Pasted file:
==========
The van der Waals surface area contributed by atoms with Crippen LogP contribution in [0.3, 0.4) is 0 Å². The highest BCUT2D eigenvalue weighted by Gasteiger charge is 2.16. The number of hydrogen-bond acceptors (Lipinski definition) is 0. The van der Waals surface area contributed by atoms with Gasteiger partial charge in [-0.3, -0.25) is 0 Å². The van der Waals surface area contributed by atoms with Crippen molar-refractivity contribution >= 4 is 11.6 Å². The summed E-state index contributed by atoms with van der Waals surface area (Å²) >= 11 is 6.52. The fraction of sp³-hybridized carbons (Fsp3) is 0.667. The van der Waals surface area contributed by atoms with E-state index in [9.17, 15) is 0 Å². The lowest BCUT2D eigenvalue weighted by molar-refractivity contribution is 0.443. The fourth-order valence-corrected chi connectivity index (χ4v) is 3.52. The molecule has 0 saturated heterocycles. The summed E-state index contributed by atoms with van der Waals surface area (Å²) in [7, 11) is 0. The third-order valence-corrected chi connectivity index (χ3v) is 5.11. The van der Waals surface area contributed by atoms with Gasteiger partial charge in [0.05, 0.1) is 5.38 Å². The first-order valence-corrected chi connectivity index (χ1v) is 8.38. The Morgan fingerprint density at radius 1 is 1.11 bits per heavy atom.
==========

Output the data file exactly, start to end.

The van der Waals surface area contributed by atoms with Crippen LogP contribution in [0.3, 0.4) is 0 Å². The highest BCUT2D eigenvalue weighted by Gasteiger charge is 2.16. The number of hydrogen-bond acceptors (Lipinski definition) is 0. The van der Waals surface area contributed by atoms with Gasteiger partial charge in [-0.3, -0.25) is 0 Å². The van der Waals surface area contributed by atoms with Crippen molar-refractivity contribution >= 4 is 11.6 Å². The summed E-state index contributed by atoms with van der Waals surface area (Å²) >= 11 is 6.52. The fraction of sp³-hybridized carbons (Fsp3) is 0.667. The van der Waals surface area contributed by atoms with E-state index in [9.17, 15) is 0 Å². The lowest BCUT2D eigenvalue weighted by molar-refractivity contribution is 0.443. The fourth-order valence-corrected chi connectivity index (χ4v) is 3.52. The molecule has 0 saturated heterocycles. The summed E-state index contributed by atoms with van der Waals surface area (Å²) in [7, 11) is 0. The third-order valence-corrected chi connectivity index (χ3v) is 5.11. The van der Waals surface area contributed by atoms with Gasteiger partial charge in [0.05, 0.1) is 5.38 Å². The first-order valence-corrected chi connectivity index (χ1v) is 8.38. The Morgan fingerprint density at radius 1 is 1.11 bits per heavy atom.